TIG3 is an important pro-differentiation regulator that is expressed in the suprabasal epidermis. We have shown that TIG3 activates selective keratinocyte differentiation-associated processes leading to cornified envelope formation. However, TIG3 also suppresses cell proliferation by an unknown mechanism. Our present studies suggest that cessation of growth is mediated through the impact of TIG3 on the centrosome and microtubules. The centrosome regulates microtubule function in interphase cells and microtubule spindle formation in mitotic cells. We show that TIG3 colocalizes with γ-tubulin and pericentrin at the centrosome. Localization of TIG3 at the centrosome alters microtubule nucleation and reduces anterograde microtubule growth, increases acetylation and detyrosination of α-tubulin, increases insoluble tubulin and drives the formation of a peripheral microtubule ring adjacent to the plasma membrane. In addition, TIG3 suppresses centrosome separation, but not duplication, and reduces cell proliferation. We propose that TIG3 regulates the formation of the peripheral microtubule ring observed in keratinocytes of differentiated epidermis and also has a role in the cessation of proliferation in these cells.
The TIG3 tumor suppressor protein was originally discovered as a growth suppressor in human keratinocytes (DiSepio et al., 1998). Also known as RIG1 and H-Rev107-2 (Huang et al., 2000; Jiang et al., 2005; Ou et al., 2008; Tsai et al., 2006; Tsai et al., 2007), TIG3 displays homology to the human, mouse and rat forms of H-rev107, and is a member of the H-rev family of class II tumor suppressors, and the NlpC and P60 superfamily (Deucher et al., 2000; DiSepio et al., 1998). These proteins include an N-terminal hydrophilic domain and a C-terminal membrane-anchoring domain (Deucher et al., 2000; DiSepio et al., 1998). The N-terminal domain encodes NCEHFV and LRYG sequence motifs that are conserved among family members (Anantharaman and Aravind, 2003). Consistent with a role in reducing cell survival, the level of TIG3 is reduced in hyperproliferative keratinocytes that are present in psoriatic lesions and skin tumor cells (Duvic et al., 1997; Duvic et al., 2000; Duvic et al., 2003). Treating psoriatic lesions with vitamin-A-related ligands increases the level of TIG3, which is associated with reduced disease severity (Duvic et al., 1997; Duvic et al., 2000; Duvic et al., 2003).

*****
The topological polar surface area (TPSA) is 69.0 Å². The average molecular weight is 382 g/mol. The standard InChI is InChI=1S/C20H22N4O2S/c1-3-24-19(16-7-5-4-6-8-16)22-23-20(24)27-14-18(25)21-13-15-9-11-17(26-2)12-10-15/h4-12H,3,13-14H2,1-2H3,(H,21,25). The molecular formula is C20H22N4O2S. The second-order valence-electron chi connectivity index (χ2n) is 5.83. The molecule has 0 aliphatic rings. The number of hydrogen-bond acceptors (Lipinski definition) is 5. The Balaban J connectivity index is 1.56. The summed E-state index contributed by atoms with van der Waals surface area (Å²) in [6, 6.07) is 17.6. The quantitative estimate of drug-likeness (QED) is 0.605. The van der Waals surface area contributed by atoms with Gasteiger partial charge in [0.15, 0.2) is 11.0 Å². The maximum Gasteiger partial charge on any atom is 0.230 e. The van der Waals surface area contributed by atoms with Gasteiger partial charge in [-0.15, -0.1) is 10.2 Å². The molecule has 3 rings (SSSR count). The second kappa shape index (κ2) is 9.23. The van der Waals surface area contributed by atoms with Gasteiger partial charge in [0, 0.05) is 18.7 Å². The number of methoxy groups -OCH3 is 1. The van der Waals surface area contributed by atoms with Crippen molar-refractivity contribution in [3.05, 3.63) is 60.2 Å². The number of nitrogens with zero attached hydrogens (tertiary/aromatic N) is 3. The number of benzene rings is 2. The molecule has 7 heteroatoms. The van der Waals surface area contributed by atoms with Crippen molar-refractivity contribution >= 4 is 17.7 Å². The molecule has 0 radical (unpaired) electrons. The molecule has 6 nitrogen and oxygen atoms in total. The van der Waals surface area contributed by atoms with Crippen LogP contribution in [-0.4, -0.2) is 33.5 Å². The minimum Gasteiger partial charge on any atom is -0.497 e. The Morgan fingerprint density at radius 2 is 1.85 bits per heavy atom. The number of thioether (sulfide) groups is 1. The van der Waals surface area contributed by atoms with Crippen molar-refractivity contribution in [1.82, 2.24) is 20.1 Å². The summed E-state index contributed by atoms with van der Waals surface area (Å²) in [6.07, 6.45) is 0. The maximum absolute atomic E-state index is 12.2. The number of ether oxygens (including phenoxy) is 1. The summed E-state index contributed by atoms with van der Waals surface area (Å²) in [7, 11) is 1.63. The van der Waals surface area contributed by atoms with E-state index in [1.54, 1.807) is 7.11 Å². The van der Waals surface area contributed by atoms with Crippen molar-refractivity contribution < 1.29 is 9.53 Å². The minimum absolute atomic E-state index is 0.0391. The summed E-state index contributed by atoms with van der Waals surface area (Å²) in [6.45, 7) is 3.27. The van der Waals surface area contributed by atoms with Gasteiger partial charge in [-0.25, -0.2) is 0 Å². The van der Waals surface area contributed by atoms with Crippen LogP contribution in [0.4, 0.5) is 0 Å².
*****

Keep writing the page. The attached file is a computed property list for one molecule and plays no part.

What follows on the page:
Absence of TIG3 expression in monolayer keratinocytes is thought to be necessary for the maintenance of proliferative potential (Sturniolo et al., 2003; Sturniolo et al., 2005), and TIG3 expression in monolayer cultures causes cell death (Sturniolo et al., 2003; Sturniolo et al., 2005). TIG3 is present at high levels in differentiated human keratinocytes in suprabasal epidermis and in raft cultures (Jans et al., 2008). TIG3-dependent death is associated with activation of selected differentiation-associated processes. For example, TIG3 localizes to the plasma membrane where it interacts with type I transglutaminase, an interaction that leads to increased transglutaminase activity and cornified envelope formation (Sturniolo et al., 2003; Sturniolo et al., 2005). Mutagenesis studies indicate that TIG3 mutants lacking the C-terminal membrane-anchoring domain are not active (Deucher et al., 2000; Sturniolo et al., 2003; Sturniolo et al., 2005). By contrast, N-terminal truncation converts TIG3 into a protein that causes keratinocyte apoptosis (Jans et al., 2008). TIG3 also suppresses the proliferation of keratinocytes (Sturniolo et al., 2003; Sturniolo et al., 2005), although very little is known about the mechanism of suppression.